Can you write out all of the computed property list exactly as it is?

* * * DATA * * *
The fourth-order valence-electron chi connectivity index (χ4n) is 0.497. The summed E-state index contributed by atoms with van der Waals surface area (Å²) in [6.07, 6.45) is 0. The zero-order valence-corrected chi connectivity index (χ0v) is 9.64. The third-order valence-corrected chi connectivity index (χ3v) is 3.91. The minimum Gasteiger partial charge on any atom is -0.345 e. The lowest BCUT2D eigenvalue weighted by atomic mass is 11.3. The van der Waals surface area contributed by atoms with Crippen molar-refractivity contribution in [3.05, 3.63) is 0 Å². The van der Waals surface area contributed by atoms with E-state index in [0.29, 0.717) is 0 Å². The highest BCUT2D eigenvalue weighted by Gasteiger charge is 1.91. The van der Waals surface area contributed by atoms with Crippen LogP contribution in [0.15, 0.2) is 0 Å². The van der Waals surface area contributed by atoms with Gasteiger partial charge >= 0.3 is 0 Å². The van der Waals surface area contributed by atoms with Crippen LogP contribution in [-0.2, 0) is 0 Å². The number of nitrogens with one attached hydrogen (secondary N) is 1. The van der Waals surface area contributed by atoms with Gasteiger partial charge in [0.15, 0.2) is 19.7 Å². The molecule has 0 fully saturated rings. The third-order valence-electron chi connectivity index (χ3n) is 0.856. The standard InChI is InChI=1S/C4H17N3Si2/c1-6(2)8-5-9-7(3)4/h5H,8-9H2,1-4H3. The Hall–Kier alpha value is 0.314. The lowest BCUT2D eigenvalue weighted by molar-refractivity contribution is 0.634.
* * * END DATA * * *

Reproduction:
The fourth-order valence-electron chi connectivity index (χ4n) is 0.497. The summed E-state index contributed by atoms with van der Waals surface area (Å²) in [6.07, 6.45) is 0. The zero-order valence-corrected chi connectivity index (χ0v) is 9.64. The third-order valence-corrected chi connectivity index (χ3v) is 3.91. The minimum Gasteiger partial charge on any atom is -0.345 e. The lowest BCUT2D eigenvalue weighted by atomic mass is 11.3. The van der Waals surface area contributed by atoms with Crippen molar-refractivity contribution in [3.05, 3.63) is 0 Å². The van der Waals surface area contributed by atoms with E-state index in [0.29, 0.717) is 0 Å². The highest BCUT2D eigenvalue weighted by Gasteiger charge is 1.91. The van der Waals surface area contributed by atoms with Crippen LogP contribution in [0.15, 0.2) is 0 Å². The van der Waals surface area contributed by atoms with Gasteiger partial charge >= 0.3 is 0 Å². The van der Waals surface area contributed by atoms with Crippen LogP contribution in [-0.2, 0) is 0 Å². The number of nitrogens with one attached hydrogen (secondary N) is 1. The van der Waals surface area contributed by atoms with Gasteiger partial charge in [0.15, 0.2) is 19.7 Å². The molecule has 0 fully saturated rings. The third-order valence-electron chi connectivity index (χ3n) is 0.856. The standard InChI is InChI=1S/C4H17N3Si2/c1-6(2)8-5-9-7(3)4/h5H,8-9H2,1-4H3. The Hall–Kier alpha value is 0.314. The lowest BCUT2D eigenvalue weighted by molar-refractivity contribution is 0.634.